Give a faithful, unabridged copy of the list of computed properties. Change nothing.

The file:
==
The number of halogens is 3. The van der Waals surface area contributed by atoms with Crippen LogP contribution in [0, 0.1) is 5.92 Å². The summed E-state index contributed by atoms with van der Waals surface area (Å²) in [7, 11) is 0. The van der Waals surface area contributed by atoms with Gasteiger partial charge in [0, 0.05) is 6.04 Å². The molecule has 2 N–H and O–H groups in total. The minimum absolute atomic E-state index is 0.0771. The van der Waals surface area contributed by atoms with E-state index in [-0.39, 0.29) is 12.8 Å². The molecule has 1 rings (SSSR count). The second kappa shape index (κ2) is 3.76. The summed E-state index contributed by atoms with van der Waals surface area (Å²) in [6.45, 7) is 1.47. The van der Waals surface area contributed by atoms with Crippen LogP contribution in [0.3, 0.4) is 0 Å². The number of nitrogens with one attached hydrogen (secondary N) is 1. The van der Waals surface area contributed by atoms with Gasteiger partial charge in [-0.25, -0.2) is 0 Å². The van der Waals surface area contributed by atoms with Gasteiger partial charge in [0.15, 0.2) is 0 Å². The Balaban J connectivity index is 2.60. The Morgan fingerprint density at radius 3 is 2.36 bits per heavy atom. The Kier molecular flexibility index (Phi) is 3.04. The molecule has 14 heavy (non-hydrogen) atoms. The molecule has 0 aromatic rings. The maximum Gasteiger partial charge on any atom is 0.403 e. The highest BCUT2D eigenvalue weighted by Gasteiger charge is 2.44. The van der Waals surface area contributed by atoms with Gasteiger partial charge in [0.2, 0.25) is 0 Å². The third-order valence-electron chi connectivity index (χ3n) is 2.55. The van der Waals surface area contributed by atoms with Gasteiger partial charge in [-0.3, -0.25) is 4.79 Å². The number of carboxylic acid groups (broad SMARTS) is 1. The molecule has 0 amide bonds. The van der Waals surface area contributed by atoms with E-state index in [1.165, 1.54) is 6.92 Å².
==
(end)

The number of halogens is 3. The van der Waals surface area contributed by atoms with Crippen LogP contribution in [0, 0.1) is 5.92 Å². The summed E-state index contributed by atoms with van der Waals surface area (Å²) in [7, 11) is 0. The van der Waals surface area contributed by atoms with Gasteiger partial charge in [0, 0.05) is 6.04 Å². The molecule has 2 N–H and O–H groups in total. The minimum absolute atomic E-state index is 0.0771. The van der Waals surface area contributed by atoms with E-state index in [-0.39, 0.29) is 12.8 Å². The molecule has 1 rings (SSSR count). The second kappa shape index (κ2) is 3.76. The summed E-state index contributed by atoms with van der Waals surface area (Å²) in [6.45, 7) is 1.47. The van der Waals surface area contributed by atoms with Crippen LogP contribution in [0.3, 0.4) is 0 Å². The number of nitrogens with one attached hydrogen (secondary N) is 1. The van der Waals surface area contributed by atoms with Gasteiger partial charge in [-0.25, -0.2) is 0 Å². The van der Waals surface area contributed by atoms with Gasteiger partial charge in [0.15, 0.2) is 0 Å². The Balaban J connectivity index is 2.60. The Morgan fingerprint density at radius 3 is 2.36 bits per heavy atom. The Kier molecular flexibility index (Phi) is 3.04. The molecule has 14 heavy (non-hydrogen) atoms. The molecule has 0 aromatic rings. The maximum Gasteiger partial charge on any atom is 0.403 e. The highest BCUT2D eigenvalue weighted by Gasteiger charge is 2.44. The van der Waals surface area contributed by atoms with Gasteiger partial charge in [0.2, 0.25) is 0 Å². The third-order valence-electron chi connectivity index (χ3n) is 2.55. The van der Waals surface area contributed by atoms with Gasteiger partial charge in [-0.3, -0.25) is 4.79 Å². The number of carboxylic acid groups (broad SMARTS) is 1. The molecule has 0 amide bonds. The van der Waals surface area contributed by atoms with E-state index in [1.165, 1.54) is 6.92 Å².